From Documents to Diagrams

Why object-based documentation makes life easier

Text based documentation has drawbacks. See why object/diagram-based documentation has advantages

Text-based documentation has five main drawbacks such as: 
  1. the inability to easily get an overview over the particular piece of documentation,
  2. the inability to easily understand the individual piece of documentation in a context,
  3. the fragmented nature of the documentation often taking the form of several different types of documents distributed throughout many locations in the organization
  4. it is cumbersome to maintain
  5. the inability to execute analyses on textual data.

In this blog post, we will detail how an object/diagram-based solution like QualiWare can remedy the aforementioned drawbacks.

Drawback 1: Lack of overview

Text-based documents take time to read and often you must read the whole document before a comprehensive understanding of the content can be attained. 

It is for example impossible to at a glance extract information regarding all of the involved stakeholders from a wall of text. The whole text must be thoroughly, if not read, then skimmed.

When the text-based document takes the form of a diagram all information that was previously hidden in the text takes the form of a graphical element on the diagram.

For example, any stakeholders who would be involved in the workflow would be easily identifiable via their unique icon/shape on the diagram. 

Likewise, an individual stakeholder can get a quick overview over all of the tasks they must perform and their sequence without needing to read the whole text.

Drawback 2: Lack of context

If a document were to contain enough complexity to adequately cover the context that the documentation exists in, the document would be too large to understand. With text-based documentation there is an eternal battle between including too much and too little information.

With an object/diagram-based solution such as QualiWare the context is dynamic. QualiWare contains all of the information in its repository and it is up to the users to add/remove complexity as they see fit.

For example, the diagram could be broken down into smaller chunks that link to each other as in the example in the picture where the first diagram details the first logical chunk of a workflow “Book car” and then at the end links to the continuation “Deliver car”.

Drawback 3: Fragmentation

Document-based information is fragmented in nature. It can take the form of for example a word document, excel spreadsheet, PowerPoint presentation, or even a Visio drawing.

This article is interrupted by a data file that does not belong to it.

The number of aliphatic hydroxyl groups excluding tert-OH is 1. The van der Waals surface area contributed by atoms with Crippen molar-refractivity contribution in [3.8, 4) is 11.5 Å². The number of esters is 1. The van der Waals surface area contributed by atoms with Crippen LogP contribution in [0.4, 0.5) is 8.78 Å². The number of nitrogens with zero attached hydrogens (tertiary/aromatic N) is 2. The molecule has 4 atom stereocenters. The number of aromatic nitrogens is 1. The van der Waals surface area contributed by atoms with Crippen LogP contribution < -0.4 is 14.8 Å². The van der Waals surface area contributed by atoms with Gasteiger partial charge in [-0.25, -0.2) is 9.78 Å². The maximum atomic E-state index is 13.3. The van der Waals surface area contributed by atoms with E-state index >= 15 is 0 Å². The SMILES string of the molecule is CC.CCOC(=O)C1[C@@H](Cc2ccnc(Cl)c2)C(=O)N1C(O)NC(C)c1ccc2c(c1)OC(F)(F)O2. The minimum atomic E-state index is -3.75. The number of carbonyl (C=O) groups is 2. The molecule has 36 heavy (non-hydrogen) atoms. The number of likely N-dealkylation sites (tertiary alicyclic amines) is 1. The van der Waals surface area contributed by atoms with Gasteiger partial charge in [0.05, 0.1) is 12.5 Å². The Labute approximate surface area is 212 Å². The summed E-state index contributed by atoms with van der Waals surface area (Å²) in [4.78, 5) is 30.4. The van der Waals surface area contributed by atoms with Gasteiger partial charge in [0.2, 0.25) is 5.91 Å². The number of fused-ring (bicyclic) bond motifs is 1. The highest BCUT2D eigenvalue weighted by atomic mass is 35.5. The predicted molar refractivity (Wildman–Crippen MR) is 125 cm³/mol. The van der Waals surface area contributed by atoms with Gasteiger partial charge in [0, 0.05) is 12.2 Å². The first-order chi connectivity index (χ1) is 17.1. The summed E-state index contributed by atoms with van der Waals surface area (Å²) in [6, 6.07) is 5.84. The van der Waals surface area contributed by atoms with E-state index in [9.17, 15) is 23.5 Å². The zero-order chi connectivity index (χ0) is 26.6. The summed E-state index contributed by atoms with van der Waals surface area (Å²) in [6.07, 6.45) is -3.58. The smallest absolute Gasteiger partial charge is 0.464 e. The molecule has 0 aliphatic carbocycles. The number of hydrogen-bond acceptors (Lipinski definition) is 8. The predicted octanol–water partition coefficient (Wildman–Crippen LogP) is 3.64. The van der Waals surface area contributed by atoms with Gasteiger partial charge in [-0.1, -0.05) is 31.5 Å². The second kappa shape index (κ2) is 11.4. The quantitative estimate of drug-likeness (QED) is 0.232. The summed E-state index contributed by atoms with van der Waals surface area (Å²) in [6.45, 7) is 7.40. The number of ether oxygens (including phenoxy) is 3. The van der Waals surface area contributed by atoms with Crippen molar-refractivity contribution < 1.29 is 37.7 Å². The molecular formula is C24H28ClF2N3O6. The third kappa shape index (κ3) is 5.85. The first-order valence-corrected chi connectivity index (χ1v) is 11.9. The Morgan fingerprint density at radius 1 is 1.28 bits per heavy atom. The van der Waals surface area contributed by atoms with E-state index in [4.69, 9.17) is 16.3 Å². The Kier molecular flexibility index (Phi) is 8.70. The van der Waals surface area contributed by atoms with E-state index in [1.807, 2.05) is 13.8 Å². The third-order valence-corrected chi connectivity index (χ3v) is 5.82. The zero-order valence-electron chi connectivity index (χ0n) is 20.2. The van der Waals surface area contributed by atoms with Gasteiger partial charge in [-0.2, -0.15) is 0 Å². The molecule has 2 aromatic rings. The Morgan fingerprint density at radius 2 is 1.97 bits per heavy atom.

Each piece of documentation can then be located either locally on an employee’s personal machine or in an obscure folder on a shared drive in the organization. 

These circumstances contribute to making it more difficult to find the needed documentation, when it is needed. Additionally, because the individual pieces of the documentation are not connected to each other, contradictory information might be contained within them.

In QualiWare all documented information is stored centrally in a repository. This ensures that there is a single source of truth that people in the organization need to consult instead of having to scramble for bits and pieces of the truth. 

Accumulating all documentation information in a single location confers the added benefit of enabling the identification of gaps in the documentation. This is because if the information is not in the repository, then it is lacking.

Drawback 4: Cumbersome maintenance

Tracking changes in text-based documentation is very cumbersome because of the nature of text. If for example a common procedure were updated it would be decidedly inconvenient to first identify all the documents that referred to that particular procedure and then it would take a lot of time to re-write the individual sections where references were present.

QualiWare solves this issue by breaking the pieces of information down and consolidating them into objects. The original objects are then referenced wherever they are needed in the documentation. 

For example, a standard invoicing activity can take place in several different workflows across the organization. 

Instead of creating copies of the invoicing process and pasting it wherever relevant, a reference is made to the original invoicing process activity. 

If the standard invoicing activity changes, the change only needs to be implemented just once to the original activity before it percolates to wherever it is referenced.

Drawback 5: Inability to analyze

Documentation should be much more than just a description of how the organization functions. Text-based documentation lacks the ability to be dynamically analyzed. 

This means that if you were to create for example a what-if analysis, it would have to be written manually based on the existing information in the documentation.

Objects and diagrams can easily be analyzed since all the data relevant to a particular object is contained within the object and any links between the objects are documented explicitly via graphical relations. 

These factors not only make the documentation easy to read for humans but more importantly for computers. 

For instance, in QualiWare it is possible to dynamically generate all the touchpoints between a system and the business processes that use that system in seconds – a task that when done by hand takes hours or even days.


With the drawbacks and their solutions outlined it is clear that repository-based documentation that uses objects and diagrams is far superior to simple text-based documentation.

What’s the catch? There is no catch! Converting your text-based documentation is easy.

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